Pretty much all of the opportunities that have come to me from sharing online came from sustained blog posting, from long-form sharing of my own ideas, not from tweeting or retweeting. 

If you want to share your ideas in a way that will generate substantial discussion and spark interest in a major way, you have to write in the long form

It’s the content creators who are the top of the Internet pyramid – to have an impact you must be writing your ideas, narrating your work. 

Twitter does a much better job of “ambient awareness” in a few senses – it lets me know generally what major events are happening… amd it is also a good way for me to find links of interest in specific topic areas.

Akerman, Richard. 18,000 tweets and counting… Science Library Pas. posted on January 30,2011.
http://scilib.typepad.com/science_library_pad/

Written by hbasset

February 1, 2011 at 9:08 pm

Posted in Science 2.0

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ROI on academic libraries: the key web site

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Lib-Value is the definitive reference for those who want to calculate the ROI of their library…

It gives useful sections such as Bibliographies, and presentations of major authors (Carol Tenopir, etc.), etc.

http://libvalue.cci.utk.edu/

Written by hbasset

January 4, 2011 at 6:53 pm

Posted in Science 2.0

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UK researchers do not rely on libraries

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Researchers are confident on their awareness system and do not rely on librarians. 
2 studies set out to investigate what kinds of information-related services are available to support researchers through the research lifecycle, and how those services are used and valued by researchers.

Some findings:

  •  The concept of a Virtual Research Environments is still evolving, and this study revealed no evidence that VREs are being created or adopted as yet in any of the four universities.
     
  •  Information skills:

The researchers interviewed, moreover, showed little interest in making use of information skills training from the library. They are confident in their awareness and understanding of both the generic and the specialist tools that are relevant to their research area, and especially in their ability to identify the references and leads that are relevant to their specific research proposals and projects. They do not wish to delegate such work to library staff, since it often involves a detailed understanding of specialist and technical language.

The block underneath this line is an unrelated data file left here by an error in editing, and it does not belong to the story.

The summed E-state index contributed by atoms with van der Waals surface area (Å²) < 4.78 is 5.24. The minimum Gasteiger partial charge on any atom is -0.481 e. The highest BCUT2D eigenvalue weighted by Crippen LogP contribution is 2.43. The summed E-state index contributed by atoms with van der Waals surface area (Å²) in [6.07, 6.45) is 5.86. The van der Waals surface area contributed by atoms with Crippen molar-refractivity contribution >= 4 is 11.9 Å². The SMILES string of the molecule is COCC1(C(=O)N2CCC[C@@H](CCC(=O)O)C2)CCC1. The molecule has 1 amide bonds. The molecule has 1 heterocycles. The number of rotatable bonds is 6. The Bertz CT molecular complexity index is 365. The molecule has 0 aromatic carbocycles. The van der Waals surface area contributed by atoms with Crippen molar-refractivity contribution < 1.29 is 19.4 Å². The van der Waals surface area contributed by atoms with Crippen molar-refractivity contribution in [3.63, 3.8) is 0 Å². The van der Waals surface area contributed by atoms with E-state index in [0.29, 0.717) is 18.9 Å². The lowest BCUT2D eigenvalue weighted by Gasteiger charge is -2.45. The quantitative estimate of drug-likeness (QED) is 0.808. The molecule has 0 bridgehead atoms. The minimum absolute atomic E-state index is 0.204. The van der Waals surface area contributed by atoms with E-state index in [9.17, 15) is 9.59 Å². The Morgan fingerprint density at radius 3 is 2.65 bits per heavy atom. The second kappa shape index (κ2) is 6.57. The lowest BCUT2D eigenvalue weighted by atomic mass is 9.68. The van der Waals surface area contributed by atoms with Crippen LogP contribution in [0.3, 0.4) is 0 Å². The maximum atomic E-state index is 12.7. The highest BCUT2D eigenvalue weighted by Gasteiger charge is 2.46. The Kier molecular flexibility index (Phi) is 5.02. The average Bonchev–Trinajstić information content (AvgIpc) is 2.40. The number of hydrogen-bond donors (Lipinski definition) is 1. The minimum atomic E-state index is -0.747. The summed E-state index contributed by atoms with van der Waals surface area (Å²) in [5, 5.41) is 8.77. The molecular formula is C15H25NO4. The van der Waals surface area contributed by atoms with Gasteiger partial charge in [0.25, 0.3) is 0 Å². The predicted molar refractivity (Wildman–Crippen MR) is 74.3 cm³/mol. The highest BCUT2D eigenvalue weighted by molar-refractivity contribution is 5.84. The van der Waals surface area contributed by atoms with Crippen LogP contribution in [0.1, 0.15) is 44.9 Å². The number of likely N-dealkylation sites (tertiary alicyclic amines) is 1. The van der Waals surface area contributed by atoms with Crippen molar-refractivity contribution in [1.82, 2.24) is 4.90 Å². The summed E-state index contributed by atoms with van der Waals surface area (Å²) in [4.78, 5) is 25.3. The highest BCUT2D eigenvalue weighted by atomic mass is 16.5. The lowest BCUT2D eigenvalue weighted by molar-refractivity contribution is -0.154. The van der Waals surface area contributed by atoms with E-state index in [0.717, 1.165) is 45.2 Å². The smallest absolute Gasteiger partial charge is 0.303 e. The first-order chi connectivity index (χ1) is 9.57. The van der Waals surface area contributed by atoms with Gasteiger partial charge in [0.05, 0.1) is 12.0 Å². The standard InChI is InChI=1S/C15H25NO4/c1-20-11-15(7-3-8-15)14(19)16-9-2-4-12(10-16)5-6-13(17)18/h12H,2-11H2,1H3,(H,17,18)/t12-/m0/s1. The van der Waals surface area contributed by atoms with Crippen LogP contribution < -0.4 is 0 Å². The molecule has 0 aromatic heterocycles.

• Collaboration

A number of products are being developed to support research workflows, particularly for researchers working in collaborative teams that cross institutional boundaries. These include Microsoft’s Sharepoint, GoogleWave, etc. There is little evidence of the use of these broader collaborative workflow products. Similarly, there was little interest in central provision of or support for data analysis tools (which are seen as the province of researchers themselves), or of tools for the analysis of large aggregations of text (probably because text and data mining are still at an early stage of development in most subject areas).

  •  Libraries image

From the perspective of researchers, library staff are less proactive in reaching out to researchers with customised information support. Thus while libraries provide information skills training to researchers, especially doctoral students, many researchers see them as focused more on collection management, and on services to students, than on serving the needs of the research community in their institution.

Many researchers thus suggest that libraries could do more to promote their services,…

RIN & OCLC. Research support services: What services do researchers need and use?, Report, available online on 12th of Nov. 2010:
http://www.rin.ac.uk/our-work/using-and-accessing-information-resources/research-support-services-what-services-do-resear

Written by hbasset

November 17, 2010 at 9:29 pm

Posted in Science 2.0